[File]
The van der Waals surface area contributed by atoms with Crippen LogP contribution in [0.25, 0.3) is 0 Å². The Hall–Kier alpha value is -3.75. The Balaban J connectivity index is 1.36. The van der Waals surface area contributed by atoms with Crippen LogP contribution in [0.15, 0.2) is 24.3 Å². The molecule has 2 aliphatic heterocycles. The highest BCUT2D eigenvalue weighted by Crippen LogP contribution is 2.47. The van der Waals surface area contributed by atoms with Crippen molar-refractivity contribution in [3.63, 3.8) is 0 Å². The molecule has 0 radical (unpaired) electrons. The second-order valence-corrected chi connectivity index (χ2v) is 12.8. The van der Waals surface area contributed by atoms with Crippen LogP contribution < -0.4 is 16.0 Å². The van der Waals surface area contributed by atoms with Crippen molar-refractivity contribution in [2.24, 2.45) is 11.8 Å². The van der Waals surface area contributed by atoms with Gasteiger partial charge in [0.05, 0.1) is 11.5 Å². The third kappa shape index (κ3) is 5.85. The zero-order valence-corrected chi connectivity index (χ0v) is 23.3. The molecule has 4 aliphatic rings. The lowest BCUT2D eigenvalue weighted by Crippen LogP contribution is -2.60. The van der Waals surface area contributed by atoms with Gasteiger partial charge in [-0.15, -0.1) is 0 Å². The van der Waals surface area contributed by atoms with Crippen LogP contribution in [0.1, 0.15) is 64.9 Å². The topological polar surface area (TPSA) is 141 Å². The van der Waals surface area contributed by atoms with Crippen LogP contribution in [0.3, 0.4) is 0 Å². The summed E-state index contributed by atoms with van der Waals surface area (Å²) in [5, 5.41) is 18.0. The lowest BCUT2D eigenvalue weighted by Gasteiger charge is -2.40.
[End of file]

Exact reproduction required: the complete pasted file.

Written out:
The van der Waals surface area contributed by atoms with Crippen LogP contribution in [0.25, 0.3) is 0 Å². The Hall–Kier alpha value is -3.75. The Balaban J connectivity index is 1.36. The van der Waals surface area contributed by atoms with Crippen LogP contribution in [0.15, 0.2) is 24.3 Å². The molecule has 2 aliphatic heterocycles. The highest BCUT2D eigenvalue weighted by Crippen LogP contribution is 2.47. The van der Waals surface area contributed by atoms with Crippen molar-refractivity contribution in [3.63, 3.8) is 0 Å². The molecule has 0 radical (unpaired) electrons. The second-order valence-corrected chi connectivity index (χ2v) is 12.8. The van der Waals surface area contributed by atoms with Crippen LogP contribution < -0.4 is 16.0 Å². The van der Waals surface area contributed by atoms with Crippen molar-refractivity contribution in [2.24, 2.45) is 11.8 Å². The van der Waals surface area contributed by atoms with Gasteiger partial charge in [0.05, 0.1) is 11.5 Å². The third kappa shape index (κ3) is 5.85. The zero-order valence-corrected chi connectivity index (χ0v) is 23.3. The molecule has 4 aliphatic rings. The lowest BCUT2D eigenvalue weighted by Crippen LogP contribution is -2.60. The van der Waals surface area contributed by atoms with Gasteiger partial charge in [-0.15, -0.1) is 0 Å². The van der Waals surface area contributed by atoms with Crippen LogP contribution in [0.1, 0.15) is 64.9 Å². The topological polar surface area (TPSA) is 141 Å². The van der Waals surface area contributed by atoms with Crippen LogP contribution in [0.3, 0.4) is 0 Å². The summed E-state index contributed by atoms with van der Waals surface area (Å²) in [5, 5.41) is 18.0. The lowest BCUT2D eigenvalue weighted by Gasteiger charge is -2.40.